Does a Hamburger Menu Belong in a WinForms App?
Does a Hamburger Menu Belong in a WinForms App?
In this article, we discuss some of the basics of web development and web design, examining how the hamburger menu fits in to the mix.
Join the DZone community and get the full member experience.Join For Free
Access over 20 APIs and mobile SDKs, up to 250k transactions free with no credit card required
User interfaces are constantly evolving in a bid to make every user of an application a power user. We build applications with lots of great features and capabilities and we want these to be readily available and easily accessible to the end user.
Is it Familiar or Intuitive?
When I use a piece of software there are usually three different kinds of UIs I encounter. First are the interactions I am already familiar with from other apps, such as a menu at the top, or a ribbon bar, or a multiple document interface. Second come the new things that are very intuitive as to how they are supposed to be used. This is what we usually refer to as awesome UI/UX — it's something I’m not familiar with but at the same time something that I seem to know how to use. Once such thing for me was radial menus. Although they have not gained much traction, I immediately felt comfortable using one right from the word go. The third kind are things hidden somewhere in the application that are sometimes impossible to find without external help, e.g. a functionality that has a shortcut but no other way of accessing it.
If you ask me, today’s topic, the so-called “hamburger menu” or “navigation drawer/view” as it's known in the UWP world, does fall into either the first or second group. It is more and more adopted in a variety on Windows 10 apps, and in Window 10 itself – see Settings, the Groove app, and many more. The symbol with the three horizontal lines “≡” has become synonymous with a shortcut for a menu.
The main idea of this UI paradigm is to have the menu as the top-level navigation within your app and have all the content arranged in separate tabs. You can see this method of organizing an app all the way from phones to tablets to desktop to web apps. The reason for that is the built-in adaptability of the component. On small screens it can be just a button that when clicked displays the menu as an overlay over the content and goes away when not needed. On slightly bigger screens it can be a sliver on the side that can be expanded when needed. And on big screens or when lots of changing back and forth between tabs is needed it can stay expanded all the time.
Now you can incorporate this Windows 10 navigation paradigm into your WinForms application with Telerik UI for WinForms, using the NavigationView mode of RadPageView. And complimenting your app with the recently introduced Fluent theme, you will have a modern Windows Forms application. Let’s take a closer look at the actual control and how to make the most out of it.
If you have experience with our controls suite this will be something you have probably done before. Still, if you are just joining the family, first welcome, and second don’t be intimidated by all the names I throw around here, using the component is a breeze. I bet you will feel as if it is something you know, quite well, how to do.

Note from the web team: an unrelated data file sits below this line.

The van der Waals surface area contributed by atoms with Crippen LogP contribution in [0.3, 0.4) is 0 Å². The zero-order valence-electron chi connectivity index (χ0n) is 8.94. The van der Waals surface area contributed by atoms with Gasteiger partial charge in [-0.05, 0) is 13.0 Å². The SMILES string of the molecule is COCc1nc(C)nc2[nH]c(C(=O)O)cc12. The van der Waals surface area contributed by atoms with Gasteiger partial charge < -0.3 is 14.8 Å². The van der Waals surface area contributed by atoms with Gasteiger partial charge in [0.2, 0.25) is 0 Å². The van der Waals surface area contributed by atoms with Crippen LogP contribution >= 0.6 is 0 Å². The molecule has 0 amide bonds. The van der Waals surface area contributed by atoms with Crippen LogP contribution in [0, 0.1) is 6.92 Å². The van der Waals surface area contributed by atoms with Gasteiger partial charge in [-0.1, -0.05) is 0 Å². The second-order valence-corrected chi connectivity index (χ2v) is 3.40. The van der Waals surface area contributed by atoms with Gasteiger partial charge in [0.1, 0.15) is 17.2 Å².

Drop a RadPageView on your form and add several pages through the smart tag or the Visual Studio Properties pane. Change the text of the pages and/or add images to them to make them prettier. Set the ViewMode property of the page view to NavigationView and you are all set. To let you in on a little secret, you can change the ViewMode first and then add pages, it works either way. And that’s it! You are ready to explore the different display modes the navigation view offers. To help with that allow me to navigate you through them.
First let’s look at the Minimal display mode. Here we are looking for maximum working area and having the menu only when we need it. Also, if your users will be spending most of their time on one tab and will rarely venture to other ones, this will give them the cleanest working area UI-wise.
Second is the Compact display mode where we can eat up just a little bit of the screen real estate. This will give the user a quicker way to navigate within the application but will still give the content center stage. Once the users are familiar with the tabs and their respective icons they will not need to expand the menu as often and the shortcuts on the edge of the app will be very handy.
The third mode is for big screens where real estate is not a scarcity and we can keep the menu open for maximum clarity. You can see that the menu doesn't overlap the chart when expanded like the other modes, and instead pushes it out so that it can remain open.
I mentioned adaptability earlier. You can have the navigation view adapt automatically to the space the control is given. This means that you can have your application running on different screen sizes and the navigation view will choose the best display mode depending on the amount of screen size it is given.
If you’re like me and love to explore new user interface options, then go ahead and download the latest version of Telerik UI for WinForms and start tinkering with the component.
Published at DZone with permission of Ivan Petrov , DZone MVB. See the original article here.
Opinions expressed by DZone contributors are their own.